New Mexico state police, I enjoyed it so much that I decided to do it where I get paid for it instead of doing it for free.” If not elected sheriff, Shepperd most likely will retire with 18 years of law enforcement under his belt. “The citizens of Lincoln County have always been real supportive of me, when I got hurt they came out in groups and supported me, which I really appreciate and they continue to support me, and I really appreciate all of the votes that I have gotten in the past and I’d appreciate everyone’s vote on Nov. 6 for my job.” Rascals and misfits alike, please take the time to vote on Nov. 6.
Photo courtesy of Milu Abel
more requests for towers in this area in the future?” asked Doth. Patterson indicated the probability was high that the need would increase. Verizon recently purchased Plateau’s wireless customers and facilities which may mean an interest in expansion. Commissioners voted unanimously for T Mobile to proceed with construction of a new communication tower.
September 25, 2012
Ruidoso Free Press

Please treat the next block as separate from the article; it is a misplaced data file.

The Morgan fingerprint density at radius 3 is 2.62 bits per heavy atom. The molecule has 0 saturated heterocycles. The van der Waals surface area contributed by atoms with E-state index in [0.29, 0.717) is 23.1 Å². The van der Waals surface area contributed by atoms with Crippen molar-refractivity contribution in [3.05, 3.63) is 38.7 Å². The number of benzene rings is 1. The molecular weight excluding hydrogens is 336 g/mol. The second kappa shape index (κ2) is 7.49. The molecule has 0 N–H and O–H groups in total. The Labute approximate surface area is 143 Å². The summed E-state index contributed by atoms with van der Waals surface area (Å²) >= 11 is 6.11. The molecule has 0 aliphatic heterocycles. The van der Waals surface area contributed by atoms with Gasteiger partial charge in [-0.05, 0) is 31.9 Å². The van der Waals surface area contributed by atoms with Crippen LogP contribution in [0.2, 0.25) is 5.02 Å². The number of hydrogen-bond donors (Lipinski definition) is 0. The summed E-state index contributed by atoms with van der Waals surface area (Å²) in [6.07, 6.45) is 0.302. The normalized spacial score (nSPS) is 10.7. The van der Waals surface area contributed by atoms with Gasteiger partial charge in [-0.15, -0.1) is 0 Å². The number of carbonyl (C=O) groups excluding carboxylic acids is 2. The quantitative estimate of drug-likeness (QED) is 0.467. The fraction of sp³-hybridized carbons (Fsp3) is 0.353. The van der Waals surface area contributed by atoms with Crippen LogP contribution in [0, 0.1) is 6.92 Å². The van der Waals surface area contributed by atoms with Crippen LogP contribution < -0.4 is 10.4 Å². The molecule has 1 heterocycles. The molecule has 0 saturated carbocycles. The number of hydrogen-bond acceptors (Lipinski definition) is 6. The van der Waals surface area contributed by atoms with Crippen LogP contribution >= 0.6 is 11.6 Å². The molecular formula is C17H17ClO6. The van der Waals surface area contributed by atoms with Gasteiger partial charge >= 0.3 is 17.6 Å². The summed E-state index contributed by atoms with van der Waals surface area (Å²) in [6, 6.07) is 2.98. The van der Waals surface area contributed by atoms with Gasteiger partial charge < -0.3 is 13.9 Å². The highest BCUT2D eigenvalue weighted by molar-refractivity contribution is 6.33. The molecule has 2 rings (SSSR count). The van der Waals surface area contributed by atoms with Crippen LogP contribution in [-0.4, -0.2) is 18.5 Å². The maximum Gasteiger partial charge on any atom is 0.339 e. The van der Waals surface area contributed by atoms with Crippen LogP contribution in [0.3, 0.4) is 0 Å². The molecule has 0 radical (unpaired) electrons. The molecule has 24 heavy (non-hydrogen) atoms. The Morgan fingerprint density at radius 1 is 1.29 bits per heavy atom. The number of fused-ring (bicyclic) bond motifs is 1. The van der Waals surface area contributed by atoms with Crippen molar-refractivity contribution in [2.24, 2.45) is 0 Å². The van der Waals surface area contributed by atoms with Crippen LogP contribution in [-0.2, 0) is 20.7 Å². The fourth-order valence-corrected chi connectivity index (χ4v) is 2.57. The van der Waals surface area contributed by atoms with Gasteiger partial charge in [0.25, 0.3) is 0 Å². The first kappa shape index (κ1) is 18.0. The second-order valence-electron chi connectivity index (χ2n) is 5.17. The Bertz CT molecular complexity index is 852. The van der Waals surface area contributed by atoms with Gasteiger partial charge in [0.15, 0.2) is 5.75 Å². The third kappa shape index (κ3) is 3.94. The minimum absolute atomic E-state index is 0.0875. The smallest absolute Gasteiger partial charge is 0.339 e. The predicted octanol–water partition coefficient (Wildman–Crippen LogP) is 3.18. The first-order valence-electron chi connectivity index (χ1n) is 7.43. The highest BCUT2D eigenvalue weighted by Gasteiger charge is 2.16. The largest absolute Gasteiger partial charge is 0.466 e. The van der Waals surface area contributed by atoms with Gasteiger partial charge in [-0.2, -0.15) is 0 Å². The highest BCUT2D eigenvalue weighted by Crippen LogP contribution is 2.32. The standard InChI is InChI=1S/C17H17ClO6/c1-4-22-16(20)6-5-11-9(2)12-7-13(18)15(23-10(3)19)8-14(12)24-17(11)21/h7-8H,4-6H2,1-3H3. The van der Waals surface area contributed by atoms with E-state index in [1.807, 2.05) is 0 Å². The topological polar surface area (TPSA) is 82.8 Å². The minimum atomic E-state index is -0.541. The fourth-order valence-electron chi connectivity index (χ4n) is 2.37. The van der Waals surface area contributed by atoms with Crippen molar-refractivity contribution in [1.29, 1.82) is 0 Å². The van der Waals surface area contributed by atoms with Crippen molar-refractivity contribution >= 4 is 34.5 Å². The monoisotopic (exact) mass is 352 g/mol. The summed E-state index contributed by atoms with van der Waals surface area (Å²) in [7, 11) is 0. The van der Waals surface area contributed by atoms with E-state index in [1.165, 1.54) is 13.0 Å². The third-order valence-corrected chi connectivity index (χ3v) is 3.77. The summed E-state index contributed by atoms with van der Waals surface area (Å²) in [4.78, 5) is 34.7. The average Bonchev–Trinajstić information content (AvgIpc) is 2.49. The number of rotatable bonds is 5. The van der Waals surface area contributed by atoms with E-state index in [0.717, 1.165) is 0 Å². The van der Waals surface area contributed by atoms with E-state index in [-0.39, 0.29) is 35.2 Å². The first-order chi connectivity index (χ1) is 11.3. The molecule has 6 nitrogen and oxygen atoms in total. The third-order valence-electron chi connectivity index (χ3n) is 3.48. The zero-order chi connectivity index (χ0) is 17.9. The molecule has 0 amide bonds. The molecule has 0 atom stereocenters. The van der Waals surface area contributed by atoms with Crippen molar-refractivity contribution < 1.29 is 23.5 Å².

I’ve had a wide variety cave as the air was someof jobs throughout my life. what fouled from the stench I’m the poster child for on of bat manure, which I the job training. Some have regarded as filthy and a detbeen very interesting, some riment. But when this man were to put money in my gazed down upon the endwallet and others I accepted less deposits of bat guano to help friends who needed there, his eyes lighted with a person with a pulse to genuine pleasure, for he keep their doors open. knew something I didn’t. I’ve been a motel maid, He knew that bat guano was a payroll clerk for diesel the most valuable fertilizer fuel injection workers, known, and that the fruit Sue Hutchison a special needs physical growers in California were firstname.lastname@example.org therapist, public relations clamoring for it. It brought contract worker, housekeeper, teacher, ninety dollars a ton, and that was lots of school nurse assistant, office manager and money even in those days.” doctor’s right arm. Varied and random and So White, explorer, caver, ranch hand a lifetime of experiences, it’s been interextraordinaire, became a guano miner. In esting. Few jobs I haven’t tried. fact, he became the guano mining foreI recently learned about one I hope to man. It paid the bills. The job was offered never include on my resume. to him in 1902. “I accepted, because it I headed down to Carlsbad a few days afforded me the opportunity of spending ago to take a friend to see the caverns. She all my time at the cave, and there was has a goal of seeing every national monu- always the chance of meeting up with ment or park in the US of A. Since I know someone whom I could interest and who a man whose life has wrapped around the would help me to gain recognition of the Caverns for more than three decades, I cavern.” asked if he would give us a bit of personal Dedication galore; evidently, after attention. I brought his daughter, Stephamining bat guano for more than 20 years, nie with us as a hostage to make sure he’d White’s job was phased out because of be on board. the economic flushing of the manure For more than 10 hours we were business. He and his wife continued to treated like royalty. Tom and Mannie live in the shack at the cave provided for Bemis, along with Larry Pardue showed the guano foreman and Jim kept explorus Carlsbad Caverns like I’d never seen ing and documenting what we know before. I know more about cave pearls, now as Carlsbad Caverns. His efforts geological studies and the history of this produced what more than 400,000 folks area of our state than I ever could have annually enjoy. hoped to know. We heard about a ranch I have never been a guano miner. It’s hand named Jim White who worked at my sincere hope to keep it that way. Just XXX Lucas Ranch in 1892 which was the little guano deposited on my jacket three miles from what we know now as during the private seating to watch the the natural entrance to the cave. nightly bat flight last week was enough to White noticed bats, lots of bats. “I convince me the scent should be washed worked my way through the rocks and away with very strong detergent. brush until I found myself gazing into the If any reader happens to be a guano biggest and blackest hole I had ever seen, miner currently, my hat’s off to you. out of which the bats seemed literally (Actually, I’ll keep my hat on, thank you to boil,” according to White’s historical – if I’m in the bat cave with you, my hat’s account of his discovery. “I had sat for staying on my head, buddy.) It’s a renewperhaps an hour watching bats fly out. I able source, and, from White’s personal couldn’t estimate the number, but I knew account, they didn’t make a dent in the that it must run into the millions. The vast supply back at the beginning of the more I thought of it the more I realized 1900’s. that any hole in the ground which could It’s a living, it puts food on the family house such a gigantic army of bats must table and I’m sure these days you’re gratebe a whale of a big cave. …I shall never ful for a regular paycheck, as am I. I’m forget the feeling of awe it gave me.” pretty certain, however that I’ll never join To make a long and very interesting you in your career choice. story short, White tried for quite some Although some would say I’m already time to garner interest in the caves to little in the guano business. avail. Early on, he knew bats were an integral part of the cave’s ecosystem. Enter Grateful a computer is her career tool a fertilizer expert. Says White: “I hadn’t rather than a bucket, Sue Hutchison may spent too much time exploring the bat be reached at email@example.com.